1. Jonathon Says:

    Good word Todd. I think in our preaching we need to challenge peole to “evaluate” their lives. Are they living a life that is characteristic of a genuine faith? Not yesterday, last week, or last year, but currently? Is there sorrow for sin, a desire to know God?

    At the same time, we need, in our preaching, to encourage those whose lives are fruitful that “nothing can seperate them from the love of Christ”(Rom 8). We, as Calvinist, do well to remember this and maybe do better here.

    We are very familiar with preaching that tells you that “once saved always saved,” and how it has resulted in what some (Ryrie, Chafer, etc) call “carnal Christianity.” We need not imitate their example on this point.

    However, as the Reformed have the tendency to be harsh at times (all head no heart), we must remember that Paul admonished Timothy to “encourage” as well as “rebuke” and “exhort.”

    So balance it. Challenge your hearers to evaluate their lives. Don’t rest on a walk down the aisle! Instead, honestly look for patterns of growth (some grow at different rates). And, for those who are being faithful, assure them that Christ will never let them go.

    On another note:

    Ergun Caner was at Porter for a KBC Evangelism Conference….absolutely horrible. He actually gloried in the fact that he was a horrible pastor because of his lack of “mercy” (love for people is what it boiled down to). And he is TRAINING PASTORS!!!!

  2. Todd Burus Says:

    Thanks for your words on this. As you know from my previous posts, I have really been struggling with Lordship Salvation. Not in its truthfulness, I certainly believe in LS, but I wrestle with how to make it matter to people who fear works and/or struggle with indwelling sin and/or might not really be saved. It is so massively important and yet there is such a backlash against it and I am fighting through how to handle that.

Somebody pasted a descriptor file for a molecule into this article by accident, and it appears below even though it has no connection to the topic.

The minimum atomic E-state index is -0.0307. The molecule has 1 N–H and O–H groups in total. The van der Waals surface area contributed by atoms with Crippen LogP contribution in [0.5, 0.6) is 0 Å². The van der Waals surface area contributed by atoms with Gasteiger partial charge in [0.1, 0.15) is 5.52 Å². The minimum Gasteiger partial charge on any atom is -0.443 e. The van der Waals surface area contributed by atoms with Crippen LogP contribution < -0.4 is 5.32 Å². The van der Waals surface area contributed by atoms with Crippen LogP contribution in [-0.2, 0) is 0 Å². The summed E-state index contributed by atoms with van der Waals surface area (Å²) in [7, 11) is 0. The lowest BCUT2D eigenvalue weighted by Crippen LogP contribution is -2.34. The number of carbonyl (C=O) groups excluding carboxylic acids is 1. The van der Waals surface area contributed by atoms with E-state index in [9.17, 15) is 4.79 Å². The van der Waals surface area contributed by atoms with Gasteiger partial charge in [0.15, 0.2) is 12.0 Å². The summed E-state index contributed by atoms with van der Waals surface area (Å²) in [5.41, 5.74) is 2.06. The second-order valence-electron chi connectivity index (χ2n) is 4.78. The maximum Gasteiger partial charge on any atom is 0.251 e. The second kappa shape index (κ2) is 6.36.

As for Caner, that’s really a shame especially knowing that he does a lot of stuff down here with young people. For the last couple of years he has been the keynote speaker at the big Baptist retreat for college students in Florida. Thankfully, I do not know of anyone who is too big into what he teaches.

    On the flipside of preaching/pastoring, have you listened to the Q&A from the DG Preachers Conference yet? I was really moved by how open Piper and Dever were with their struggles in personal evangelism. It’s so easy to see them as invincible soul winners, but Piper in particular was very raw with the difficulties he has in reaching people on a one-to-one level.

  3. Jonathon Says:

    I have not watched that whole Q&A. I watched Dever talk about not really knowing what “judgment” for believers will look like in the future. Interesting.

    I like Chandler. I like his church’s website.

    You see Peter Lumpkins respond on his blog to JD Grear’s post on Calvinism?

    I think this whole thing is going to (a)blow over, (b) run the Calvinist out, or (c) kill the convention….but I do not think it will really matter for another 5 or 10 years, if not longer than that.

  4. Rick White Says:

    Appreciated your post. I think the fear you describe may be good for all of us who have the responsibility of proclaiming God’s Word.